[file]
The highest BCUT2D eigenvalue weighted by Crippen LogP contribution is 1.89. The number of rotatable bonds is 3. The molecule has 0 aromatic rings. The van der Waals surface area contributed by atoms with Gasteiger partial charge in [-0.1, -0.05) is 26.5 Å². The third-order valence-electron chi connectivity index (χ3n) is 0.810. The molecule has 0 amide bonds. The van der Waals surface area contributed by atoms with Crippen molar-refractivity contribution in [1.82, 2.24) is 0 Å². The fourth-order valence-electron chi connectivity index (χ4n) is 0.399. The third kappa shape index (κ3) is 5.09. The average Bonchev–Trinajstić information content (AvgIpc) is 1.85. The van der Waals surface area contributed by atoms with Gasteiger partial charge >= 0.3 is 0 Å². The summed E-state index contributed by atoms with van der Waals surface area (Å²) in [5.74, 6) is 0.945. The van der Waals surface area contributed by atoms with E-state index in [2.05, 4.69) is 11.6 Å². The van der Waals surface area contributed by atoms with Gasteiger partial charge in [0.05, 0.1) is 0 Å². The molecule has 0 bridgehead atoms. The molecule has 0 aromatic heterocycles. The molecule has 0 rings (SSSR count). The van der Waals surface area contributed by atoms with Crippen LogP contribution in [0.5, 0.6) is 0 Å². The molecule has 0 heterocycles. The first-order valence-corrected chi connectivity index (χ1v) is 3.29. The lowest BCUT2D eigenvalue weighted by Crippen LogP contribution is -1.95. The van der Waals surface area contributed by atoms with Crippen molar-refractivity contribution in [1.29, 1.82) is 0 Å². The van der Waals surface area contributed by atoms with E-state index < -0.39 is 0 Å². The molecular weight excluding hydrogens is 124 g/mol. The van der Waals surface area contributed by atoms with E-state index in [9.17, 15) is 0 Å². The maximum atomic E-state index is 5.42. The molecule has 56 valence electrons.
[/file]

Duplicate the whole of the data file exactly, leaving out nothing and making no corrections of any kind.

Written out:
The highest BCUT2D eigenvalue weighted by Crippen LogP contribution is 1.89. The number of rotatable bonds is 3. The molecule has 0 aromatic rings. The van der Waals surface area contributed by atoms with Gasteiger partial charge in [-0.1, -0.05) is 26.5 Å². The third-order valence-electron chi connectivity index (χ3n) is 0.810. The molecule has 0 amide bonds. The van der Waals surface area contributed by atoms with Crippen molar-refractivity contribution in [1.82, 2.24) is 0 Å². The fourth-order valence-electron chi connectivity index (χ4n) is 0.399. The third kappa shape index (κ3) is 5.09. The average Bonchev–Trinajstić information content (AvgIpc) is 1.85. The van der Waals surface area contributed by atoms with Gasteiger partial charge >= 0.3 is 0 Å². The summed E-state index contributed by atoms with van der Waals surface area (Å²) in [5.74, 6) is 0.945. The van der Waals surface area contributed by atoms with E-state index in [2.05, 4.69) is 11.6 Å². The van der Waals surface area contributed by atoms with Gasteiger partial charge in [0.05, 0.1) is 0 Å². The molecule has 0 bridgehead atoms. The molecule has 0 aromatic heterocycles. The molecule has 0 rings (SSSR count). The van der Waals surface area contributed by atoms with Crippen LogP contribution in [0.5, 0.6) is 0 Å². The molecule has 0 heterocycles. The first-order valence-corrected chi connectivity index (χ1v) is 3.29. The lowest BCUT2D eigenvalue weighted by Crippen LogP contribution is -1.95. The van der Waals surface area contributed by atoms with Crippen molar-refractivity contribution in [1.29, 1.82) is 0 Å². The van der Waals surface area contributed by atoms with E-state index < -0.39 is 0 Å². The molecular weight excluding hydrogens is 124 g/mol. The van der Waals surface area contributed by atoms with E-state index in [9.17, 15) is 0 Å². The maximum atomic E-state index is 5.42. The molecule has 56 valence electrons.